Getting Camera Ready With Huawei in South Africa

Whether you’re a weekend Instagrammer or a serious journalist, taking a great photograph on a phone is a skill we all want to improve. Sure, anyone can point and shoot, but with smartphone camera technology rapidly catching up to professional standards, we have the potential to take award-winning photographs already sitting in the palm of our hand.

In order to prove this, Huawei sent a pack of journalists to Phinda Private Game Reserve in South Africa to road test its new P30 Pro camera. With lions, elephants, cheetahs, and rhinos as our subjects, we were taught how to take photos and videos like a pro by two of the best around, National Geographic videographer Shannon Wild, and Bladesman photographer Archie Brooksbank.

Use your eyes

‘The first thing you need to be aware of when taking photographs is that you should watch the wildlife with your eyes, not through your phone,’ says Brooksbank, as he handed us our shiny new toys. ‘Put your phone down and watch your subject. You’ll find that after you study their behaviour, you can anticipate when an animal or a person is likely to give you that moment you want to capture.’

Sage advice, but I was a little unsure. Smartphones have evolved to have broad, clean screens, and the P30 Pro’s view seemed clearer than my own eyes. But I held it in my lap for several minutes as we watched a herd of giraffes gracefully eating from the trees, and I sensed that two of them were moving their faces toward each other. The giraffes leaned in as though they were kissing and formed a perfect ark as they touched noses. With that—snap—the finest photo I’ve ever taken, and in only one shot.  

Make a scene

Shannon Wild will sometimes spend 14 hours straight sitting in a Jeep, waiting for an animal to make its move. When it happens, she says that you should resist the urge to zoom right in—the best video scenes involve subjects entering or leaving the shot.

‘It also gives a sense of perspective and the environment around them,’ she adds. ‘Hold your phone still and allow a second or two for them to walk in or out. It will create a real sense of what is going on, and add to the wonder.’ 

This lesson proved valuable when photographing baby rhinos and lions. A rhino calf chased its mother into shot, conveying the importance of their relationship. Later when we were observing four-month old lion cubs, they managed to upset one of their aunts. When she stood up to chase them off, it immediately conveyed the action and the contrast in size between baby and adult lions.

Light up your life

Lighting can make or break a photo—and on this score, the P30 Pro has dramatically changed the scene when it comes to camera phones. But even if you don’t have the latest lowlight and zoom features, there are still some things you can do to help make your shots stand out from the crowd.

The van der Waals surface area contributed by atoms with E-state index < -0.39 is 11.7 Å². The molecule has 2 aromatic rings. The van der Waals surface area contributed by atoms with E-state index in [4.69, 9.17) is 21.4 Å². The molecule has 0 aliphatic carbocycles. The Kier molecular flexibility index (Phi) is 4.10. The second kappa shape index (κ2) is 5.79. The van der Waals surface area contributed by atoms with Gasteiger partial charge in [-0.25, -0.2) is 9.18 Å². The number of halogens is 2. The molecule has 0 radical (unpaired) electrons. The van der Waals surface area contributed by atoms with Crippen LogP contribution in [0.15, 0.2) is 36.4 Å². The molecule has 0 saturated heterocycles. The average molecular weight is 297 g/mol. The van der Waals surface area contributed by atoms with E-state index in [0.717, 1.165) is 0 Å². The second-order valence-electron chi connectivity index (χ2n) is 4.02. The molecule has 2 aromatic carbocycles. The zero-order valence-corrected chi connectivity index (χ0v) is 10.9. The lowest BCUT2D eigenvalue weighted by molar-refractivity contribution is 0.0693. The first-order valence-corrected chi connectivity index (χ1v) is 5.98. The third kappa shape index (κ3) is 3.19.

‘Lights are our best tool in photography. So, knowing when to shoot, when not to shoot, and that midday sun is really tricky to shoot in is critical,’ Brooksbank says. But if you’re poolside on holidays with your girlfriends and can’t wait until the light is right, he suggests improvising with some props. ‘Grab a white umbrella, or get someone to hold a sheet of foil to draw and harness the sun, and also to deflect it away.

‘If you see that the pool looks really nice, but you have five days, go to look at that spot at three different points of the day, and see what the light is doing. Suddenly you’ll say, “wow, there’s lights coming in there, the shadows are really nice—and maybe if I just move over there, the light is going to do something different”’.


Brooksbank says that posing is the worst thing a person can do to a portrait, as they look tense and unnaturally hold themselves. Because a portrait should say something about a person, not just capture their face, he recommends a tried and true method that he uses on everyone from friends at a party to a recent photoshoot with Cindy Crawford.

‘I pretend to take the photo, then look puzzled, like there’s a problem. People inevitably ask what’s going on, and I say that I accidentally took a video instead of a photo. They always start laughing and yelling at each other, then I take a series of photos of them being themselves. It works every time.’

Learn features

It might sound obvious, but spending a couple of hours getting to know the features of your camera phone will hold you in good stead when the time comes to get the perfect shot. While we were fortunate to have experts on hand to show us the ropes on features such as night mode, underwater, and super zoom, it’s worth checking out a few YouTube tutorials to see how to get the most out of your camera. 

If you advance to the manual features, such as setting your own aperture, you can learn from a pro as well. Shannon Wild lists the tech specs of each photo on her Instagram posts, which is a fantastic lesson in itself. 

Pop your social

With more than 230,000 Insta followers, Wild knows a lot about how to curate a great feed. 

‘Settle on an Instagram palette to give a clean look to your grid,’ she advises. ‘Alternatively, if you want to get funky, try choosing a colour theme across three squares, so that each row matches. Or you can make a video every third post, so they’re all in one column to give your feed a cool look.’

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